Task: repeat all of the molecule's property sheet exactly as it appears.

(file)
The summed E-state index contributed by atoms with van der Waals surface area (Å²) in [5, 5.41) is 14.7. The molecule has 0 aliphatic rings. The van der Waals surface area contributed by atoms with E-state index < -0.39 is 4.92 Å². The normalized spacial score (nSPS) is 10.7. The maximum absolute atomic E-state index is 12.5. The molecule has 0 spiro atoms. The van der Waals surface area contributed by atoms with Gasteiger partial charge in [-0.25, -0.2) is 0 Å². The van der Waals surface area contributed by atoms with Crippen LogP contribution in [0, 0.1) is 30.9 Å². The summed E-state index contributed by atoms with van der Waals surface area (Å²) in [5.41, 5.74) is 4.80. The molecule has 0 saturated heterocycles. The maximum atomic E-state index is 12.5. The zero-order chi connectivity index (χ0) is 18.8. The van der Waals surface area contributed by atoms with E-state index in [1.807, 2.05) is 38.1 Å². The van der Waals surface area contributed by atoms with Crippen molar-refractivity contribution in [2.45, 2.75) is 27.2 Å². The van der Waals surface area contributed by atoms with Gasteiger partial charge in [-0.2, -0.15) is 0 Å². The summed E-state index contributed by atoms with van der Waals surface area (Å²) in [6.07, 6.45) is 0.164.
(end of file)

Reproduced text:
The summed E-state index contributed by atoms with van der Waals surface area (Å²) in [5, 5.41) is 14.7. The molecule has 0 aliphatic rings. The van der Waals surface area contributed by atoms with E-state index < -0.39 is 4.92 Å². The normalized spacial score (nSPS) is 10.7. The maximum absolute atomic E-state index is 12.5. The molecule has 0 spiro atoms. The van der Waals surface area contributed by atoms with Gasteiger partial charge in [-0.25, -0.2) is 0 Å². The van der Waals surface area contributed by atoms with Crippen LogP contribution in [0, 0.1) is 30.9 Å². The summed E-state index contributed by atoms with van der Waals surface area (Å²) in [5.41, 5.74) is 4.80. The molecule has 0 saturated heterocycles. The maximum atomic E-state index is 12.5. The zero-order chi connectivity index (χ0) is 18.8. The van der Waals surface area contributed by atoms with E-state index in [1.807, 2.05) is 38.1 Å². The van der Waals surface area contributed by atoms with Crippen molar-refractivity contribution in [2.45, 2.75) is 27.2 Å². The van der Waals surface area contributed by atoms with Gasteiger partial charge in [-0.2, -0.15) is 0 Å². The summed E-state index contributed by atoms with van der Waals surface area (Å²) in [6.07, 6.45) is 0.164.